25 May 2012
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Cashews and Rubber Bands

Newly precious Kirkland Cashews, perhaps among the last to make it out of Guinea-Bissau

I'm Cashew Rich!

Guinea-Bissau has a problem.  Guinea-Bissau is an African country, so I suppose "has a problem" doesn't need to be stated, but I repeat the name and mention Africa because, most likely, you've never heard of the country.  And even if you have, you probably didn't know that there's a good chance that Guinea-Bissau is where your cashews come from.

Well, used to come from.

DAKAR, Senegal—A military revolt in the tiny African nation of Guinea-Bissau is unsettling the market for prized cashew nuts.

Some of the world's tastiest cashews are rotting in roadside piles on rural byways leading to and from the capital of the wetland nation, where a recent military uprising has left farmers stranded with no way to ship their nuts to the Indian factories that steam the cashew out of its poisonous shell.

On April 13, soldiers kidnapped Prime Minister Carlos Gomes, Jr.—for the second time in two years—weeks before he was set to be elected president of Africa's fifth-biggest cashew grower...  The yearly April to June cashew harvest accounts for 98% of the country's export revenue and employs, according to the World Bank, nearly nine out of every 10 people, including children.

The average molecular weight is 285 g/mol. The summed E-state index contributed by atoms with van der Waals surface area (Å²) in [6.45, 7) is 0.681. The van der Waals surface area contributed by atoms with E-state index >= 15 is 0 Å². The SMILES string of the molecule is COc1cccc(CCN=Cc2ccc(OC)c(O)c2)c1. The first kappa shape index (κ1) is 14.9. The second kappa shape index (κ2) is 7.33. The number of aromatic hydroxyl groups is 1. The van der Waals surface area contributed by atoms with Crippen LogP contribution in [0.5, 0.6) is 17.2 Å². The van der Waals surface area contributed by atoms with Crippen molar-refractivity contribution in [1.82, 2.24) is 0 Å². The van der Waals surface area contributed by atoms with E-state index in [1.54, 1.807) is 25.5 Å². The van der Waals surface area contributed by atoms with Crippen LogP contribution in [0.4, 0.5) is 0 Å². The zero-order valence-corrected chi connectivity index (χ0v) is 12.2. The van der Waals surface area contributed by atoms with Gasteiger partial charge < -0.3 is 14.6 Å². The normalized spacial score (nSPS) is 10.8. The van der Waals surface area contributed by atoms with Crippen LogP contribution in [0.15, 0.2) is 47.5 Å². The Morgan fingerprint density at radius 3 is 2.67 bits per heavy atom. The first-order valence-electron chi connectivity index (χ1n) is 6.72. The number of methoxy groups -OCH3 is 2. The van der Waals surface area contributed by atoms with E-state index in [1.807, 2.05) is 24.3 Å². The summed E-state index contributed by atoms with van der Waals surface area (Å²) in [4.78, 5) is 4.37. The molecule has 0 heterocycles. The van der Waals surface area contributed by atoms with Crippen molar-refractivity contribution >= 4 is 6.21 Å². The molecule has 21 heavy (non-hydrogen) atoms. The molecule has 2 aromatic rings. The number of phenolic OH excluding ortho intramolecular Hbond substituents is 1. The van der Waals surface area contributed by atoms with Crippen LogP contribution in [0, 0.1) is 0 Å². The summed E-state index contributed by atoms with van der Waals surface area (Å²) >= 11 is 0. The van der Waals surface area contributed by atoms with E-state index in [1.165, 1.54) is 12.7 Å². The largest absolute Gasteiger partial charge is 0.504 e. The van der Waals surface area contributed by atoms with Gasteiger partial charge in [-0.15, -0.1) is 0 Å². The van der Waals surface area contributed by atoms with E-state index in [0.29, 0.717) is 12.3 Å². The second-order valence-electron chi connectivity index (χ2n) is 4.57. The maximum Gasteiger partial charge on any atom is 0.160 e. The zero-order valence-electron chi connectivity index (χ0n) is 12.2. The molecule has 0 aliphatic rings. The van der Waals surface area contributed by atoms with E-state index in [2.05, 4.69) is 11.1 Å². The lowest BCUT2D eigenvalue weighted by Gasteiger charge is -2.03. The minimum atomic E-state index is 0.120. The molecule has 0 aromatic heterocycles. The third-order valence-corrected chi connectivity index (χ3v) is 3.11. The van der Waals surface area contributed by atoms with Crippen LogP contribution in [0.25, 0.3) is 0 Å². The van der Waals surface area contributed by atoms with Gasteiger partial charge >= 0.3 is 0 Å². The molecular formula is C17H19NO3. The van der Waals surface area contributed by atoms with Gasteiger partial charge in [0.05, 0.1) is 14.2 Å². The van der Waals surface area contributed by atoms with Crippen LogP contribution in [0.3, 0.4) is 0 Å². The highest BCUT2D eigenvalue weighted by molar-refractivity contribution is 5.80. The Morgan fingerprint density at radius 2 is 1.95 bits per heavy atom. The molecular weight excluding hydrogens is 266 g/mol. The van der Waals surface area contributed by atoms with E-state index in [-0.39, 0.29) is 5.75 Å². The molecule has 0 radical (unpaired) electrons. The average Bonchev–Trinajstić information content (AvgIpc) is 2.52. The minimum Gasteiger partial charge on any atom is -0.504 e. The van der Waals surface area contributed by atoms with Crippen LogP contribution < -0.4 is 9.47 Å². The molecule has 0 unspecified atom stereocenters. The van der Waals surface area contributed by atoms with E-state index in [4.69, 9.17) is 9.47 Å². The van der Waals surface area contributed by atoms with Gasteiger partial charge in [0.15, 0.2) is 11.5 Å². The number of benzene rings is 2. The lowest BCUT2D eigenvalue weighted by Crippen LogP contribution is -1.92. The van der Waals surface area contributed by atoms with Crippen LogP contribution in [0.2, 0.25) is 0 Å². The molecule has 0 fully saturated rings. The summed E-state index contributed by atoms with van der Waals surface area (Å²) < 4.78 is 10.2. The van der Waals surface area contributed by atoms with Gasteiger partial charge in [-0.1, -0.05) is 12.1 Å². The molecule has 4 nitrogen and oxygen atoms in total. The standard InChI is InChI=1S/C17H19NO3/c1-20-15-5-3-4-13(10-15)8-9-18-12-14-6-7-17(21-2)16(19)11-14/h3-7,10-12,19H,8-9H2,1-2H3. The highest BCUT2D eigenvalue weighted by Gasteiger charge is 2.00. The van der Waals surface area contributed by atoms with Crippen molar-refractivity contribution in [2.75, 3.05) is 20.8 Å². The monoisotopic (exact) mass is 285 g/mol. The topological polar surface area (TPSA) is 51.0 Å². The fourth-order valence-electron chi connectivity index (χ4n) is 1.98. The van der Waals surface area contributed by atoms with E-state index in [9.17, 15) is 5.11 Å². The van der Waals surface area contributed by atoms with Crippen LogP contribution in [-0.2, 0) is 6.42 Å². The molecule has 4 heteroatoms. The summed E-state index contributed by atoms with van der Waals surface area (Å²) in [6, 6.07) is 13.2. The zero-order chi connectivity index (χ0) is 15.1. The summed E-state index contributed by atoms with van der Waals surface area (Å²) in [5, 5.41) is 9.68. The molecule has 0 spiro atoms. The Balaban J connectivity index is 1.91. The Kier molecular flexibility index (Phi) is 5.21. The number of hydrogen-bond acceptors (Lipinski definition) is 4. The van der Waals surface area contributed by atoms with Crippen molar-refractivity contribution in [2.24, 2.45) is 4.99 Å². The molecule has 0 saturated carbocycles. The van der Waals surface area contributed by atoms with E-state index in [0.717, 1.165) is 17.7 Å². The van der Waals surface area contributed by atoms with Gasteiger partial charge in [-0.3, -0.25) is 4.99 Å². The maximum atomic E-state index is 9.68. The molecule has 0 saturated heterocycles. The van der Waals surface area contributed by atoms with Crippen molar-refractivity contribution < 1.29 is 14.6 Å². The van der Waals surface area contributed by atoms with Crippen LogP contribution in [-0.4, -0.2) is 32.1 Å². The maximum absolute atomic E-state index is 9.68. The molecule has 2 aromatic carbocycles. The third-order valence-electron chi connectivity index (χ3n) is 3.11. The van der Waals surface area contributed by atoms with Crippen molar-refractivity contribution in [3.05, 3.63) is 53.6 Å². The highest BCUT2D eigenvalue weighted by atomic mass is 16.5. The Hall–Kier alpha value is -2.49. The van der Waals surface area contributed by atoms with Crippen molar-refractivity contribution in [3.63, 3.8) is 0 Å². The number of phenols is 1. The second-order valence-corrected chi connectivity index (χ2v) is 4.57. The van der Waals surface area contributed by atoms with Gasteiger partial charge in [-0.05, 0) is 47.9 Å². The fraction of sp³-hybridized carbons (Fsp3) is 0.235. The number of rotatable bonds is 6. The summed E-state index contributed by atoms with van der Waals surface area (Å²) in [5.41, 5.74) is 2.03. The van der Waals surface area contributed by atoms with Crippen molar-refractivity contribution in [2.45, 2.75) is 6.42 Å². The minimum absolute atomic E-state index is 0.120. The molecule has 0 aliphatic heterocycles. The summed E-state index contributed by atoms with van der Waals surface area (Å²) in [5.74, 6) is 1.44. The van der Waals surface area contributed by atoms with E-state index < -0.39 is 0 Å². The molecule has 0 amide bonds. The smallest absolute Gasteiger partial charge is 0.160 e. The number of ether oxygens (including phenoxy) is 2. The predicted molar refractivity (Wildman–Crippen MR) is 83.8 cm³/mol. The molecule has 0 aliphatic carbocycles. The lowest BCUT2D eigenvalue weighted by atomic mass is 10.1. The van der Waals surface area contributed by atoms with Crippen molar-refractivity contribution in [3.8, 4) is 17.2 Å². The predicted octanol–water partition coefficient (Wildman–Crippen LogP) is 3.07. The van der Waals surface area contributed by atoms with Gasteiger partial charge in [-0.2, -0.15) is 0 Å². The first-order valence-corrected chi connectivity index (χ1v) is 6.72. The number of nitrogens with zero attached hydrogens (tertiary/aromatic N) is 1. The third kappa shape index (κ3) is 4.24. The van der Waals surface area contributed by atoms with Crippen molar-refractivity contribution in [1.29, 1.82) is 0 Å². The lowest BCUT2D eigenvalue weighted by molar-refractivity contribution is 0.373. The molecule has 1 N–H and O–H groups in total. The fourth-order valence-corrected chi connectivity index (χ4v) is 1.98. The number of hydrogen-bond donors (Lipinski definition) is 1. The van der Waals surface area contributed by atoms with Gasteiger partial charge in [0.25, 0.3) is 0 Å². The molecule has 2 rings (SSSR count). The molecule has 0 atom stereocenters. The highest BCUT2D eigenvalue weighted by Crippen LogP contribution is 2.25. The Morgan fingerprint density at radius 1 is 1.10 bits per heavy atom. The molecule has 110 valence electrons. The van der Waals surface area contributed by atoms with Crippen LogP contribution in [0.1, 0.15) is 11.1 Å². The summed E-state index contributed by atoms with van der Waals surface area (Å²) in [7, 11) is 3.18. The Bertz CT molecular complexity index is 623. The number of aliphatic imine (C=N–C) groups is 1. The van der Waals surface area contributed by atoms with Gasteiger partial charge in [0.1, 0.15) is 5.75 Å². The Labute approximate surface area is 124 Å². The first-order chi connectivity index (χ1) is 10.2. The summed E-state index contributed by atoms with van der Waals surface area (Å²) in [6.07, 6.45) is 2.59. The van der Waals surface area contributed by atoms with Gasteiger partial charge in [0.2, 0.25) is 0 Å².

This article, the full version of which appeared in the Wall Street Journal on 24 May, goes on to quote an EcobankPLC official to say "There is no constitution, there is no government, and there is no president."  And, it would seem, no cashews.  They can't leave the country by road as the military has decreed that they must use the port, or by sea, since the port hasn't been dredged since 1974, "and the mud is thickening to a viscosity that could beach container vessels." 

Articles about the stunning breadth of African government/military dysfunction have become so routine that they've almost lost their capacity to surprise.  Oh?  The prime minister was kidnapped?  What else is new?  And yet... Look at the photo above.  Three containers of cashews, providentially acquired before the impending shortage became newspaper fodder.  Mine, all mine!  I hope they give the prime minister back before they're all consumed.